"Also, most of the horses which work along are normally engaged in 'a race within four or five days so the nominations available for those meetings are a help."

As for punters gaining assistance from track times in the newspaper, de Courcy says it can be a complex matter, but nevertheless, he says, winners can be found from the track times.

"It can be complex for a normal punter in the sense that a horse can work 1200m in 1.18 compared with a horse working over the same distance in 1.20," he said.

"Mathematically, the horse which went two seconds faster worked the better but a lot of the time that is not necessarily so.

"The 1.20 horse may have come home his last 600m in 37.5, and the best time for .that distance on the morning was 37.25.

"Yet the 1.18 horse may have come his last three (furlongs) in 39, which suggests this horse did not get to the line as well.

"So, what is important are the splits of gallops. This is the best way of evaluating if a horse has gone well on the track.

"From my experience, if a horse doesn't get to the post well in gallop it has gone below standard."

The problem, with Sydney anyway, is the daily press give a dismal service for track gallops, but the bible, the Sportsman, is the saviour.

Each midweek edition (available in newsagents on a Tuesday) has the gallops for most tracks around Australia for the previous Saturday and Monday. The weekend edition (available Friday) has the gallops around the nation for Monday, Tuesday and Thursday.

Importantly, de Courcy gives the splits for the Sportsman for Randwick so maybe reference, from your punting viewpoint, should be made with the gallops.

But rather than go off half cocked, punters should take note of the splits and see if horses whose sectional times are good for the latter half of the gallop race prominently at their next start.

If the results back up de Courcy's comments, then obviously this is a very worthwhile service which can be used to advantage.

Another significant aspect de Courcy mentioned, was horses either making their debut or resuming from spells.

He says trackwork can often give the vital clue whether these horses are forward enough or lack the conditioning to win.

"Let's take a two-year-old who hasn't raced," do Courcy said. "The two-year-old has to trial to become eligible to race. This is where we get the markings for un-raced horses so the horse can be identified for future.

"Our example trials strongly, and is to race in two weeks time. If he gallops fast two times between the trial and the race and runs near the best time in the gallops over either 600m or 800m, then it is fair to say he is fit enough to win.

"But say that horse comes out in his two gallops and runs 40 for 600m when the best was 36.5 and 53 for 800m when the best was 49, then I would question his fitness to win against good company."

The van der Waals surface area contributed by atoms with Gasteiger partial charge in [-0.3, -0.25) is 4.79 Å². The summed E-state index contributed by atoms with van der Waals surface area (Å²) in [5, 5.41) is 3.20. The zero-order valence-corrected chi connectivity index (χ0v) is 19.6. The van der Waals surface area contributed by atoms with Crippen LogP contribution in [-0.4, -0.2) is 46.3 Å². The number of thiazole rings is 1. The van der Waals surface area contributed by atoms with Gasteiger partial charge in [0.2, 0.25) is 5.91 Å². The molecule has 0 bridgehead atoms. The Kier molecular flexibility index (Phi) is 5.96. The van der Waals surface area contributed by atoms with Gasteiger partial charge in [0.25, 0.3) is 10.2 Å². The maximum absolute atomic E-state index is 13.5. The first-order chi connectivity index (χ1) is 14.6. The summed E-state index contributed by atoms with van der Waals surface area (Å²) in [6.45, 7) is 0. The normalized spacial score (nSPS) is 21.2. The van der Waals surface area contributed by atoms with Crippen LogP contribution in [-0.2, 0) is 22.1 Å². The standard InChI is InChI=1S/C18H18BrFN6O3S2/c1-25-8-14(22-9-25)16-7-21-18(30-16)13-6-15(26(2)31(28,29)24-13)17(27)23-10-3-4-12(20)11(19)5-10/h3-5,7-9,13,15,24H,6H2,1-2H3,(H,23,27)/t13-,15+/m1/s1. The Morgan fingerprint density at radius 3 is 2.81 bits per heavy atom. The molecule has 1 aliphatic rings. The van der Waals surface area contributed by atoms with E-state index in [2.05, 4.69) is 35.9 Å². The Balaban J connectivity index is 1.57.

But, de Courcy points out, what is good for some horses isn't necessarily good for all horses.

Another suggestion he makes is Tommy Smith middle-distance horses. De Courcy says Smith will work his middle distance horses, when they are preparing for their resumption, over 1200m, run them in, say, a 1200m race then over 1400m.

De Courcy says because they have been worked over long distances leading up to their racing return, they are not fresh enough to race prominently in a sprint.

It is when they step up to 1900m or 2000m they are placed to advantage.
"A lot of the times those horses race well because they've done the ground work in training rather than in racing," de Courcy said.

But, as de Courcy says, there are so many variables it would take just about all of this magazine to put forward every case.

"It's a well-known fact that many horses work like champions on the track but can't get out of second gear in a race," he said.

"Then there is the opposite where horses work like donkeys, then come out on race day and shock their stable by winning easily.”

But de Courcy admits that he and Fagan have it fairly easy these days compared to the pre-70s when all trainers viewed clockers as the enemy.

"Trainers needed to bet in those days to survive," he said. "These days, with the big prize-money, trainers have to win races to survive-percentages are their main income so very few trainers now are big bettors.

"So, many of them are happy to have their horses in trackwork because the owners get a thrill out of seeing their horse in the paper.

"But some trainers prefer to play their cards close to their chest, and that's fair enough."

By Glenn Robbins